May 14, 2008

West Seattle eyasses banded

Today, Wednesday May 14, 2008, with the indispensable help of a Seattle Department of Transportation (SDOT) crew, Mark Gleason and yours truly 'descended' upon the peregrines in the nest box beneath the West Seattle high-rise.

This past winter, FRG volunteers have kept an eye on 'our' local peregrine population, and we noticed some changes. In West Seattle the female disappeared (for unknown reasons), while in Ballard the male disappeared. The Ballard female (double-banded) then showed up in West Seattle, and has now produced her first set of offspring in this site.

In the 2006 and 2007 seasons, the West Seattle pair chose not to use the nest box placed for their use beneath the bridge. Instead the female laid her eggs on top of piles of feathers and bones, left over from meals, in the bridge expansion joint.

The Ballard female, who nested in the box beneath the Ballard Bridge during the 2006 and 2007 seasons (raising a single chick each season), opted to use the nest box at West Seattle. The box and its contents are easier to observe from the bridge control tower than the expansion joint, making planning for banding activities simpler. Our thanks go to SDOT Mary Brown and Ed Morteson for helping schedule the banding.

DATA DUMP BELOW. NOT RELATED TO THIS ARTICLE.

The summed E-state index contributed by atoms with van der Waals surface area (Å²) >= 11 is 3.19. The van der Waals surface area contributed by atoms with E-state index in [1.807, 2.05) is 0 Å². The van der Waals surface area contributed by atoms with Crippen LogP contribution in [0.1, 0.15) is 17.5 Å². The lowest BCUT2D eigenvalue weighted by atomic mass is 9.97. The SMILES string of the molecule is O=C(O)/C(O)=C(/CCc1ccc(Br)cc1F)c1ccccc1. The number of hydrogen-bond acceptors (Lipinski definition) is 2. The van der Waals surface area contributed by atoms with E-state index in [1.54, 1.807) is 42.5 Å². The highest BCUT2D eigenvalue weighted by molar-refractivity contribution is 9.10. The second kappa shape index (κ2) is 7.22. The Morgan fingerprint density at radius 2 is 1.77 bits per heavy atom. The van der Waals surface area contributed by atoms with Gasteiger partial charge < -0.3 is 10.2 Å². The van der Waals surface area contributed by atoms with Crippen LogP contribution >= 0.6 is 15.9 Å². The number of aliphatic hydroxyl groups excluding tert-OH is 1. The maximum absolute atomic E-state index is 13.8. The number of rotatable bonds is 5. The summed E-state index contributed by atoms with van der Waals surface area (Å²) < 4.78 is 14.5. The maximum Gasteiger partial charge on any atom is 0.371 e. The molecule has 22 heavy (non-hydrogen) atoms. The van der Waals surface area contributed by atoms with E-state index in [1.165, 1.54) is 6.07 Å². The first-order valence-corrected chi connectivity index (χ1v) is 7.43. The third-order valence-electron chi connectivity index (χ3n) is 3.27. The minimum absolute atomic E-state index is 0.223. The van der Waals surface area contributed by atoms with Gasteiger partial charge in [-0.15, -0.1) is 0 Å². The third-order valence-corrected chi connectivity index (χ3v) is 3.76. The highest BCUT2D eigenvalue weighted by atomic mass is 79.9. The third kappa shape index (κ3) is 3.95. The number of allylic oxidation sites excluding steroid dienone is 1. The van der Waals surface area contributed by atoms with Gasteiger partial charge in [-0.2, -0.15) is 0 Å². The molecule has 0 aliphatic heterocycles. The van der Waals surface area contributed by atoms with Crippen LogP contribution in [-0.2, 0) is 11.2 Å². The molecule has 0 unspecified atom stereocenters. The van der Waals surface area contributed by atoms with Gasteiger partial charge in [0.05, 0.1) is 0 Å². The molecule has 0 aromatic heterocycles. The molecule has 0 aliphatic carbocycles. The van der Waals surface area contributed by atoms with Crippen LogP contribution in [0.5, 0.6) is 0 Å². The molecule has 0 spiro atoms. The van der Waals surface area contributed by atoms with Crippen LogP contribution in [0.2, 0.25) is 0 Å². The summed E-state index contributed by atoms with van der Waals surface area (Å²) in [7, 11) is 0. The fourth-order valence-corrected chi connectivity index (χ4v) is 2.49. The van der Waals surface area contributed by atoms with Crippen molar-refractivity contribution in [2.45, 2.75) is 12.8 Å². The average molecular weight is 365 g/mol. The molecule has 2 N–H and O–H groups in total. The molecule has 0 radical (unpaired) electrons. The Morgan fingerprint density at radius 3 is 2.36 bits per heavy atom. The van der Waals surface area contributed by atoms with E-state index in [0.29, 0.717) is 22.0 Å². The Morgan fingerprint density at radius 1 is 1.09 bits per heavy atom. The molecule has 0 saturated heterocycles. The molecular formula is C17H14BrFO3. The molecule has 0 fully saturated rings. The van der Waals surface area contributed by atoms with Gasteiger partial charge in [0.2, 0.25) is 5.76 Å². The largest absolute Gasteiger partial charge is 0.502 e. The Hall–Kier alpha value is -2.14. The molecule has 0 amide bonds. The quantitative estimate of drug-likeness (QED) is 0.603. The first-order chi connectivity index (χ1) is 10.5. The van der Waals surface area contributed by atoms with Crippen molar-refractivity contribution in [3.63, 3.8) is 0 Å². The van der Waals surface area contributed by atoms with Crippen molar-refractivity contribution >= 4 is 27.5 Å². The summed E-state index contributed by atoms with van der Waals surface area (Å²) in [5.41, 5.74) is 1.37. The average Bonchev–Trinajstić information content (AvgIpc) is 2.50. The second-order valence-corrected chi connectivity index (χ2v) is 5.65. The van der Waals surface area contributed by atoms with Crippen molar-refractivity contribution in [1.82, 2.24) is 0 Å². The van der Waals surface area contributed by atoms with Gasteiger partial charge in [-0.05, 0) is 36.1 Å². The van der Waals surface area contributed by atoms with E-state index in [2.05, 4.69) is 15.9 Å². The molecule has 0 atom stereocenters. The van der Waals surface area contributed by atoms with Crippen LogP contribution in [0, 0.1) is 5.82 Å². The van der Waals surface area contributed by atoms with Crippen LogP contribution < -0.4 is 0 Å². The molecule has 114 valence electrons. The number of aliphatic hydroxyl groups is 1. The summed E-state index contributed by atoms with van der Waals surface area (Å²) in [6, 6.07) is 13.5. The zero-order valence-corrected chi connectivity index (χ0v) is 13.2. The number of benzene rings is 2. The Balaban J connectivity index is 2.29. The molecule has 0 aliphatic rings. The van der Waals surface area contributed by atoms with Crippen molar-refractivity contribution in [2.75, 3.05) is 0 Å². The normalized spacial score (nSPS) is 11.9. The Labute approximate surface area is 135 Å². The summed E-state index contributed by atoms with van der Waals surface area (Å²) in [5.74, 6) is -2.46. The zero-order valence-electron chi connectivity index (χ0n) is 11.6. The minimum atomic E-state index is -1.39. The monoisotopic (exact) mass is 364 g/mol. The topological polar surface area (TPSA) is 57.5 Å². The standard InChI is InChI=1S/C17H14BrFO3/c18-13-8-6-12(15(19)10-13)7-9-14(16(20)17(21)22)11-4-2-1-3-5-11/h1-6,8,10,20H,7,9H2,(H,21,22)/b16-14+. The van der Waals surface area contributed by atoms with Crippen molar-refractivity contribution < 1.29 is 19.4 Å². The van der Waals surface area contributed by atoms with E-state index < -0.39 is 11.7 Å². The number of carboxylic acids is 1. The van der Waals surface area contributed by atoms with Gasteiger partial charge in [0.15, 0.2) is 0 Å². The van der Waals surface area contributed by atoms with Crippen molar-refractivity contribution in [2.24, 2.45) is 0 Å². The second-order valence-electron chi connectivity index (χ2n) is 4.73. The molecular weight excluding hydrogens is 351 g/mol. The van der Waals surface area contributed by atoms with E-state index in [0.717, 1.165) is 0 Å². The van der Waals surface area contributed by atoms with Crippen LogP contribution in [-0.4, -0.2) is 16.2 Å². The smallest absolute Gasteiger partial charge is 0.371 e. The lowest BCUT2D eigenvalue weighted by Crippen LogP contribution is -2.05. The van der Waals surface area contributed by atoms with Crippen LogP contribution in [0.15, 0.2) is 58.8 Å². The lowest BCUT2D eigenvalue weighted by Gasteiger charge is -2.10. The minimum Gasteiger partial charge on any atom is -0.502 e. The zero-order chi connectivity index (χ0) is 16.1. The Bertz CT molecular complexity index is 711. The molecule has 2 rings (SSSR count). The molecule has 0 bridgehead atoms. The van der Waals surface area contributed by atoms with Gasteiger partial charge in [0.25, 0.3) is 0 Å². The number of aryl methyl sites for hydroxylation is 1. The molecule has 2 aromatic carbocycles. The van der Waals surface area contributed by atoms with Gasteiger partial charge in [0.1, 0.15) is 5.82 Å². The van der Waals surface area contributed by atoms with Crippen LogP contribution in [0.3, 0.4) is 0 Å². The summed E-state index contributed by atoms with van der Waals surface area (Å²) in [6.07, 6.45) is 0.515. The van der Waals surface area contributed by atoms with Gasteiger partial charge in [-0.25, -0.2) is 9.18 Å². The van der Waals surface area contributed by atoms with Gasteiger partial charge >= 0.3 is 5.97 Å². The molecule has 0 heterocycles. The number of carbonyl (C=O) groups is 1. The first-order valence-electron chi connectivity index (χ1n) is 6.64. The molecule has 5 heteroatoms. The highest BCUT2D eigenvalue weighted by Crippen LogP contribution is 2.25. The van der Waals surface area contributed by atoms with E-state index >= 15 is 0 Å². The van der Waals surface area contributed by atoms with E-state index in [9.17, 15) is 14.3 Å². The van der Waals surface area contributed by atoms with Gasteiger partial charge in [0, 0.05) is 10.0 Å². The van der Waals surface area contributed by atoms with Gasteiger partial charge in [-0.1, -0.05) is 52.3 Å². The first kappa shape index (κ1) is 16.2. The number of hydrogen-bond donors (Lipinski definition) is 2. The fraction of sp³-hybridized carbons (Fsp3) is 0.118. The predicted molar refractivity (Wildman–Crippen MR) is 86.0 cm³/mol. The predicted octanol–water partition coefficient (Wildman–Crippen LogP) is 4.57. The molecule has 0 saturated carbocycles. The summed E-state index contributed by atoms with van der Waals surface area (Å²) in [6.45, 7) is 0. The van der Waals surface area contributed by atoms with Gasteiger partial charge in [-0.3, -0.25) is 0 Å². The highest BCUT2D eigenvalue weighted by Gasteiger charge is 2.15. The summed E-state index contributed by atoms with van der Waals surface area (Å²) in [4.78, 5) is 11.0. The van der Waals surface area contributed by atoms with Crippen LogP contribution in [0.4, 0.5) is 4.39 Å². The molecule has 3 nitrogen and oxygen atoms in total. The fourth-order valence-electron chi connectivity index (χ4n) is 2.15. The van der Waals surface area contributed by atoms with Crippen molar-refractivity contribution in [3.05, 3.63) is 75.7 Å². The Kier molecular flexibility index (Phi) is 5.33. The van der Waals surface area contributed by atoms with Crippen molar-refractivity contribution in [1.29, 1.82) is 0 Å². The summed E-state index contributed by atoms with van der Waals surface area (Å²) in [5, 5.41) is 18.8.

The only way to access the nest site is by blocking off one of the lanes of traffic on the bridge and removing a man hole cover at the top of a ladder leading to a maintenance catwalk. The nest box was placed next to this cat walk many years ago, when peregrines started wintering in the area, and we suspected they might try and nest here.

In this picture the SDOT crew has removed the man hole cover out of the roadway, exposing the ladder leading to the cat walk.
We found four healthy-looking eyasses in the box, and two attentive adults who flew around and vocalized to show their displeasure at our unannounced visit.
The four young were banded with USFWS bands and VID bands and returned to the nest box
Even before Mark and I could retreat up the ladder, the female was back at the nest box, checking out her young (below).

The final image of the female shows the value of outfitting the birds with the VID band, in addition to the USFWS band. In real life the code (vertical 07 over vertical P) is easy to read, making identification possible without having to re-capture the bird.
In this case, it made it possible for us to track her from her old nest site to her new nest site, and document her third breeding season, as her most productive season to date.